Conservation areas were established 50 years ago this year, through the introduction of the Civic Amenities Act in 1967. In many respects the Act was a response to the post war planning decisions that communities felt were made in disregard to the historic character of places. In contrast to some areas of the continent, post war reconstruction in Britain had a tendency to focus on a Festival of Britain inspired utopia rather than restoring historic streets and buildings. Post-war development was founded on a feeling of hope and opportunity to reimagine our environments. The finance to create these utopias was rarely, if ever, available and the large scale comprehensive redevelopment areas and highway dominated places that resulted, in part, led to a conservation movement that attempted to rebalance the rebuilding programme in the 1960s.
This public opposition to unsympathetic planning had already resulted in the Listed Building legislation of 1947. The Civic Amenities Act was a recognition that protecting individual buildings was not sufficient to preserve and enhance historic places. The official definition of conservation, as being ‘Areas of Special Architectural or Historic Interest, the Character & Appearance of which it is desirable to preserve or Enhance’ belies its Civic Trust influence and maybe it needs reappraising fifty years on.
The emphasis was on Special Architectural Or Historic Interest and initially it was thought that there would be about 3,000 such areas nationally. Today the figure is nearly 10,000. Even so, many areas, valued for their qualities by their local communities are unlikely to be designated as conservation areas as they do not pass the test of Special architectural or historic interest.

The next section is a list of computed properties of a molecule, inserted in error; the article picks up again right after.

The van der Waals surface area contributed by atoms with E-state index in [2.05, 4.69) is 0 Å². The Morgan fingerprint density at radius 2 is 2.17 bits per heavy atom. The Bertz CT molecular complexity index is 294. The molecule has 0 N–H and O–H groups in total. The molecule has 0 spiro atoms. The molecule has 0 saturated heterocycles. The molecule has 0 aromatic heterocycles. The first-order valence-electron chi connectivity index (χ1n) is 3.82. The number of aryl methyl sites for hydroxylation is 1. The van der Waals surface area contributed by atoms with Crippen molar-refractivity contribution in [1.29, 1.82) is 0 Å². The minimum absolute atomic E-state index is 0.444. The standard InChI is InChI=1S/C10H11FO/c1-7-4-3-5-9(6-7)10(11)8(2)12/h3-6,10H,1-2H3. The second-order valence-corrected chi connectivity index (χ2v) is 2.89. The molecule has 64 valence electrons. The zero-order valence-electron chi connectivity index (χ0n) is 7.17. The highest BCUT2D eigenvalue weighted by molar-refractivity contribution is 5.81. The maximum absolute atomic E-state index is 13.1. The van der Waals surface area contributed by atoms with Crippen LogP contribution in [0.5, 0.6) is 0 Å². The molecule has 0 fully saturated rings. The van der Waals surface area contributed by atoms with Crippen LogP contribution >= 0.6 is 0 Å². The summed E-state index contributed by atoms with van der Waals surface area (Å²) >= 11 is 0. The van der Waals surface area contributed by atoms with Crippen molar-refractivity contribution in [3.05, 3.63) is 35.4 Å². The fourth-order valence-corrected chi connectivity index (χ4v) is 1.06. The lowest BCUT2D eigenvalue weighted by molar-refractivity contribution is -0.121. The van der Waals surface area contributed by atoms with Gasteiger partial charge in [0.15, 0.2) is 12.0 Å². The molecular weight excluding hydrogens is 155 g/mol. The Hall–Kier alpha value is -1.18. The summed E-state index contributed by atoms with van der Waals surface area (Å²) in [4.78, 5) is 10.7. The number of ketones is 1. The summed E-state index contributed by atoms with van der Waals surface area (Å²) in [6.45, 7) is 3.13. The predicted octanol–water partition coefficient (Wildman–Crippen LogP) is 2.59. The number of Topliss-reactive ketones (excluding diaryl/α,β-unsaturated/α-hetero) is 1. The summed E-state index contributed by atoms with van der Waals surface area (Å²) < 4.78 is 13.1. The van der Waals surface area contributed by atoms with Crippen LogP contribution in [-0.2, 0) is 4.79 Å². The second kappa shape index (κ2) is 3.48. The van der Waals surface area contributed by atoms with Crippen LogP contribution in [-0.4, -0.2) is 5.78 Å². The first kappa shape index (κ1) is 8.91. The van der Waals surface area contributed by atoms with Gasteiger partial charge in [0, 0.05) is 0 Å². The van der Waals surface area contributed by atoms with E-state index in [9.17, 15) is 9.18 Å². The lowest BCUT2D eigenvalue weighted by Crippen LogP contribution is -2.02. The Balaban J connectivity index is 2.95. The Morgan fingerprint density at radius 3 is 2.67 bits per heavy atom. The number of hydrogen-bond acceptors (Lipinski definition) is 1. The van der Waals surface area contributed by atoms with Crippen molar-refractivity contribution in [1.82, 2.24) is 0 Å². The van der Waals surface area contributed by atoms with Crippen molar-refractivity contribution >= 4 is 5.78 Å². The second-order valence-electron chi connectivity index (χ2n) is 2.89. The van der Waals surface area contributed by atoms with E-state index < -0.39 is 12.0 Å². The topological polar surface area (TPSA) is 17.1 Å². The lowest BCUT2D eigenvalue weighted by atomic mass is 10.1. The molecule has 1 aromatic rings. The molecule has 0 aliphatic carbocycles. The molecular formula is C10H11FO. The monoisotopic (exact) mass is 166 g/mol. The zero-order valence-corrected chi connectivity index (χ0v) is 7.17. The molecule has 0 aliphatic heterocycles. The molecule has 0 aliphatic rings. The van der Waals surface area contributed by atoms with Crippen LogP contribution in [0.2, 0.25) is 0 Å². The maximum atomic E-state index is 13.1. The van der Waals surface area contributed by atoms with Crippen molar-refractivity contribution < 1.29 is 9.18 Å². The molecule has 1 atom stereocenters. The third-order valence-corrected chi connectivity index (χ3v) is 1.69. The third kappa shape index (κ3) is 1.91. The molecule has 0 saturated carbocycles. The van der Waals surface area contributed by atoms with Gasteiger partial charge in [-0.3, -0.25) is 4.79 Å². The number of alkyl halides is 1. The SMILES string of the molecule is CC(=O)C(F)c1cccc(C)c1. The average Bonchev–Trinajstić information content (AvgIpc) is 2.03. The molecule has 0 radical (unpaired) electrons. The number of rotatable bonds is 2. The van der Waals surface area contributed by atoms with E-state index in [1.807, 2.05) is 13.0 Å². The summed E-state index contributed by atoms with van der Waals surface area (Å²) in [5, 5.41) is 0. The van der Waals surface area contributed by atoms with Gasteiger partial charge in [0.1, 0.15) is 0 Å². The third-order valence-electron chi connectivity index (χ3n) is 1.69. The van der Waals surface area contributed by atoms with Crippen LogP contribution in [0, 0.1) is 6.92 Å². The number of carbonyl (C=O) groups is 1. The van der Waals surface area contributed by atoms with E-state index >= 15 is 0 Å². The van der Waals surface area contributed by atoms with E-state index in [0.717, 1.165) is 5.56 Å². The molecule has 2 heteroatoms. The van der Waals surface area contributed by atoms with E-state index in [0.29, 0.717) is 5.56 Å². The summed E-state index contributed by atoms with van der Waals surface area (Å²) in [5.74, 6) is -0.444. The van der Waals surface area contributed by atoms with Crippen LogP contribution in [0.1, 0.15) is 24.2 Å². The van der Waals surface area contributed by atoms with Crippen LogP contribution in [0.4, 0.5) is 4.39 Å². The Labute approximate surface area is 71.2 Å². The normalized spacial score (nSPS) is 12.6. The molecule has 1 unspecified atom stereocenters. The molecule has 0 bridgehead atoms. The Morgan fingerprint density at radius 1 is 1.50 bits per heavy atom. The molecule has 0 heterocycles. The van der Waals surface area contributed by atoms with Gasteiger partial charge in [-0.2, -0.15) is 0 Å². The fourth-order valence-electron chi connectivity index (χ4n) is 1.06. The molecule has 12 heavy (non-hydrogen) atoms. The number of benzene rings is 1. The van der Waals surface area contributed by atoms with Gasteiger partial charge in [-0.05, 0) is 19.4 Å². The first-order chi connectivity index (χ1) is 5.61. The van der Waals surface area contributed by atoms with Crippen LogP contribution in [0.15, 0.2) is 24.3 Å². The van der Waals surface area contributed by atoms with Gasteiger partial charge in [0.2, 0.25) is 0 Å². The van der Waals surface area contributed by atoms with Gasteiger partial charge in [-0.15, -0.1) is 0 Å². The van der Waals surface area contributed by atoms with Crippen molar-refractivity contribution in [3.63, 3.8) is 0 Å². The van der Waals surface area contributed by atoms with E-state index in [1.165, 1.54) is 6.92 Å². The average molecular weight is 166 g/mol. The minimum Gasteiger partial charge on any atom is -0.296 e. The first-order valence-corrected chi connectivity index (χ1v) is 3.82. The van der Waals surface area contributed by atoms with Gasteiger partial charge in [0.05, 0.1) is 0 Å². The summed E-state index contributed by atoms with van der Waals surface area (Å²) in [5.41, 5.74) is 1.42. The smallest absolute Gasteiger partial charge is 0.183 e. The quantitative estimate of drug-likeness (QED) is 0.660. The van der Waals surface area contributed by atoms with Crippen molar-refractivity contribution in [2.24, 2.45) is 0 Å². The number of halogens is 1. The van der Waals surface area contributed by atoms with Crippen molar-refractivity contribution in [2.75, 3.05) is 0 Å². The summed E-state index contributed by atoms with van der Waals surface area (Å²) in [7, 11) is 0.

In Bristol, some of the earliest activities of a conservation movement involved the fight to save Kingsdown and Old Market from road schemes and high rise developments, although Kingsdown was not designated as a conservation area until 1973 and Old Market not until 1979 by which time the Dove Street flats and the Old Market roundabout were well established. Other battles included the arguments to stop the demolition and associated road schemes at Totterdown in the late 60s and early 70s, yet despite the iconic, colourful, hillside terraces this area has never acquired conservation area status. (somewhere here) It is perhaps hard to believe how much of central Bristol was derelict and blighted through bomb damage and impending demolition prior to large scale redevelopment even 25 years after Word War II. Vigorous campaigns were waged over a decade, by committed individuals, small groups and the civic society, to raise awareness of the intrinsic qualities of the character and scale of the areas under threat of clearance, despite their superficial poor condition. Eventually some areas were saved, in the nick of time, in Old Market, Kingsdown, St Paul’s and the City Docks, thanks to the designation of conservation areas.